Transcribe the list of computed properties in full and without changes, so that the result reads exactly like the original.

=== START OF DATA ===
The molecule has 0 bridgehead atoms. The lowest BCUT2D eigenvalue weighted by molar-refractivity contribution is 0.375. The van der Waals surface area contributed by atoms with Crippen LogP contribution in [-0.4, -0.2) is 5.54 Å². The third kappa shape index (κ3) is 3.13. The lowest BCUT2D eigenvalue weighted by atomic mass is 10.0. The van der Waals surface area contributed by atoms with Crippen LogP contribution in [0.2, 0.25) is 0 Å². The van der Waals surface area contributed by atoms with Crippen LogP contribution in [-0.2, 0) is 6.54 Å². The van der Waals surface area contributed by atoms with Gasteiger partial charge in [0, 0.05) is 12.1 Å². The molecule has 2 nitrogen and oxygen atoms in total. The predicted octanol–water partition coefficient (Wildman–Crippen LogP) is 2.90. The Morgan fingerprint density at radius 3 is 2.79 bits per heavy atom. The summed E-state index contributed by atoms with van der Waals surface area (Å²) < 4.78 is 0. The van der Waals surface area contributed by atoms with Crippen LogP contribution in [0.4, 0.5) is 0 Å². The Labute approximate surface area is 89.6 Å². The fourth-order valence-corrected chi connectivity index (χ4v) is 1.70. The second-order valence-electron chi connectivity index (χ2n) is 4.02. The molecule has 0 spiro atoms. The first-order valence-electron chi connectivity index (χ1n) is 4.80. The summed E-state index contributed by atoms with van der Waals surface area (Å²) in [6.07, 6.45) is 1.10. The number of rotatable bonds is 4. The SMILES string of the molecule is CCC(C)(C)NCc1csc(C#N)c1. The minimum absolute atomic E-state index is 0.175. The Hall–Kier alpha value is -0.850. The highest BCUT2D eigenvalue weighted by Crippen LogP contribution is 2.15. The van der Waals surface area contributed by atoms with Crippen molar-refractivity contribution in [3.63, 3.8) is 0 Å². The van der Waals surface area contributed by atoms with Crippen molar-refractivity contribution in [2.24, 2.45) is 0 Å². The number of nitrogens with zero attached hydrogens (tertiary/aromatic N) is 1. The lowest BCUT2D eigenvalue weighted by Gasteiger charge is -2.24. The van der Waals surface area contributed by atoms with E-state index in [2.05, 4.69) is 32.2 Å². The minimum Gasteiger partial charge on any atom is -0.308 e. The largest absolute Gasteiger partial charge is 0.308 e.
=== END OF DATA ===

The molecule has 0 bridgehead atoms. The lowest BCUT2D eigenvalue weighted by molar-refractivity contribution is 0.375. The van der Waals surface area contributed by atoms with Crippen LogP contribution in [-0.4, -0.2) is 5.54 Å². The third kappa shape index (κ3) is 3.13. The lowest BCUT2D eigenvalue weighted by atomic mass is 10.0. The van der Waals surface area contributed by atoms with Crippen LogP contribution in [0.2, 0.25) is 0 Å². The van der Waals surface area contributed by atoms with Crippen LogP contribution in [-0.2, 0) is 6.54 Å². The van der Waals surface area contributed by atoms with Gasteiger partial charge in [0, 0.05) is 12.1 Å². The molecule has 2 nitrogen and oxygen atoms in total. The predicted octanol–water partition coefficient (Wildman–Crippen LogP) is 2.90. The Morgan fingerprint density at radius 3 is 2.79 bits per heavy atom. The summed E-state index contributed by atoms with van der Waals surface area (Å²) < 4.78 is 0. The van der Waals surface area contributed by atoms with Crippen LogP contribution in [0.4, 0.5) is 0 Å². The Labute approximate surface area is 89.6 Å². The fourth-order valence-corrected chi connectivity index (χ4v) is 1.70. The second-order valence-electron chi connectivity index (χ2n) is 4.02. The molecule has 0 spiro atoms. The first-order valence-electron chi connectivity index (χ1n) is 4.80. The summed E-state index contributed by atoms with van der Waals surface area (Å²) in [6.07, 6.45) is 1.10. The number of rotatable bonds is 4. The SMILES string of the molecule is CCC(C)(C)NCc1csc(C#N)c1. The minimum absolute atomic E-state index is 0.175. The Hall–Kier alpha value is -0.850. The highest BCUT2D eigenvalue weighted by Crippen LogP contribution is 2.15. The van der Waals surface area contributed by atoms with Crippen molar-refractivity contribution in [3.63, 3.8) is 0 Å². The van der Waals surface area contributed by atoms with Crippen molar-refractivity contribution in [2.24, 2.45) is 0 Å². The number of nitrogens with zero attached hydrogens (tertiary/aromatic N) is 1. The lowest BCUT2D eigenvalue weighted by Gasteiger charge is -2.24. The van der Waals surface area contributed by atoms with E-state index in [2.05, 4.69) is 32.2 Å². The minimum Gasteiger partial charge on any atom is -0.308 e. The largest absolute Gasteiger partial charge is 0.308 e.